Recommend if you like: Grouplove, Little Dragon, fun summer montage music

Expectation: RAC, which originally stood for “Remix Artist Collective”, is the now-solo project of Portuguese DJ André Allen Anjos. Known for his unconventional approach to remixing songs from a wide variety of genres, RAC’s original compositions feature a blend of rock & pop over primarily electronic instrumentation, with a diverse cast of recognizable vocalists.


  • Fever – A catchy pop tune with a few interesting choices of instrumentation, giving an immediate statement on what this album is all about.
  • I Still Wanna Know – One of the biggest names on the album wasted on one of the most forgettable songs.
  • Nobody – Chaos Chaos brings a fun energy to this summery indie rock tune, though the unexpectedly dark outro feels largely unnecessary to what would otherwise be an nice, easygoing track.
  • Unusual – Decent hip hop flavored production behind a wholly unremarkable performance from MNDR.
  • This Song – A synth-heavy jam full of energy, with Rostam displaying surprising range as a vocal guest and RAC’s instrumental playfully incorporating elements of his guest’s signature sound.
  • No One Has To Know – While the song comes on strong with a lively beat and a big hook, the best elements are overused and the full track overstays its welcome with an extended bridge that fails to lead anywhere satisfying.
  • The Beautiful Game – My favorite track on the album, featuring an adventurous structure, a diverse collection of instruments which continue to surprise well into the song, and great performances from both vocalists.
  • Johnny Cash – Launching off the momentum of the prior track, this track propels itself forward on the strength of its high-energy beat and Scavenger Hunt’s smooth vocal harmonies.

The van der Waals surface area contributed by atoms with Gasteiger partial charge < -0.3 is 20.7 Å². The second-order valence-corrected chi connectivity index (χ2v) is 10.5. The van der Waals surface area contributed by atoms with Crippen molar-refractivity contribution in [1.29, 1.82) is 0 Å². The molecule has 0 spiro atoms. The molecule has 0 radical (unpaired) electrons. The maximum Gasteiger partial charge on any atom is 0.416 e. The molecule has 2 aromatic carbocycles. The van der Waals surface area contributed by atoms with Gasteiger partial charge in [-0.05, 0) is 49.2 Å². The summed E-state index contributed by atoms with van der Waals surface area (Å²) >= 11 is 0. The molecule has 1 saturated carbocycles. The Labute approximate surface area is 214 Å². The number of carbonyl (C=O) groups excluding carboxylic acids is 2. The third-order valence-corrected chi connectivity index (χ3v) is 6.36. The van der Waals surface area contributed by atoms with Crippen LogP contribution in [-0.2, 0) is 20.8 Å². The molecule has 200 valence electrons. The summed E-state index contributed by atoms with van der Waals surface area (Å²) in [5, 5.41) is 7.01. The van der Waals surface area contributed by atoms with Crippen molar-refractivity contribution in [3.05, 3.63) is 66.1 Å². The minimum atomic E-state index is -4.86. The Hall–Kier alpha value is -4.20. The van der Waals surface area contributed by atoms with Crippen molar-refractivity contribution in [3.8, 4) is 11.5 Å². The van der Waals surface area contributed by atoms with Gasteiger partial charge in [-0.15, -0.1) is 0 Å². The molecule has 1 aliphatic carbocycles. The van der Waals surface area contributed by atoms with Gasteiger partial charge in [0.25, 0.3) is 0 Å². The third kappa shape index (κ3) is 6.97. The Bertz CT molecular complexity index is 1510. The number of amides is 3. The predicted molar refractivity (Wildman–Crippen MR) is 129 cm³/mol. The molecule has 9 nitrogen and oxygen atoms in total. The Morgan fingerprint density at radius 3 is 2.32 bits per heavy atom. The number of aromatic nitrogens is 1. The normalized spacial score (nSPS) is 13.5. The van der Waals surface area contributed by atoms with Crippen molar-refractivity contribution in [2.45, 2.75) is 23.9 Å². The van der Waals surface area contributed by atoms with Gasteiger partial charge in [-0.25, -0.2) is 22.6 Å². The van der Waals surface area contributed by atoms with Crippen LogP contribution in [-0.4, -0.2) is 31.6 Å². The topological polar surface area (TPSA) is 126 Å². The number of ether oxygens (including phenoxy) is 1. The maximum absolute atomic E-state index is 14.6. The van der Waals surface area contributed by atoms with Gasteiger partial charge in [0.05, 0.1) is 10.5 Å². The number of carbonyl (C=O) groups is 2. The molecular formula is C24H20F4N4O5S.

• It’s a Shame – A catchy little pop tune with clean, by-the-book production throughout.
  • Be – RAC makes an attempt at branching out in his instrumentation, and while the vocal samples are fine (if simplistic) the piano and muted guitar notes fail to contribute anything much to the song, instead sounding half-baked in comparison with the album’s polished standards.
  • Heartbreak Summer – A fine but immediately forgettable indie rock tune.
  • Find a Way – I’m not going to jump to “painfully boring” since the production is at least appropriately grandiose, but how anyone can write something this generic and be happy with the result astounds me.
  • Heavy – Karl Kling delivers one of the more memorable guest appearances of the album, but the song as a whole fails to stand out.
  • End – Three minutes longer than it should be.

Overall: From a basic production standpoint, this album is immaculate: RAC pulls from a distinct sonic palette to unify the album’s sound, the mix is pristine, and no performer ever sounds out of place. Unfortunately, the guest performers rarely feel as if they contribute much more than being the vocalist for their particular track, and every song adheres to a nearly formulaic construction that severely wears on the listener as the album goes on. While somewhat interesting as a rare example of a producer-driven pop rock album, Ego will be swiftly forgotten.


Score: 5/10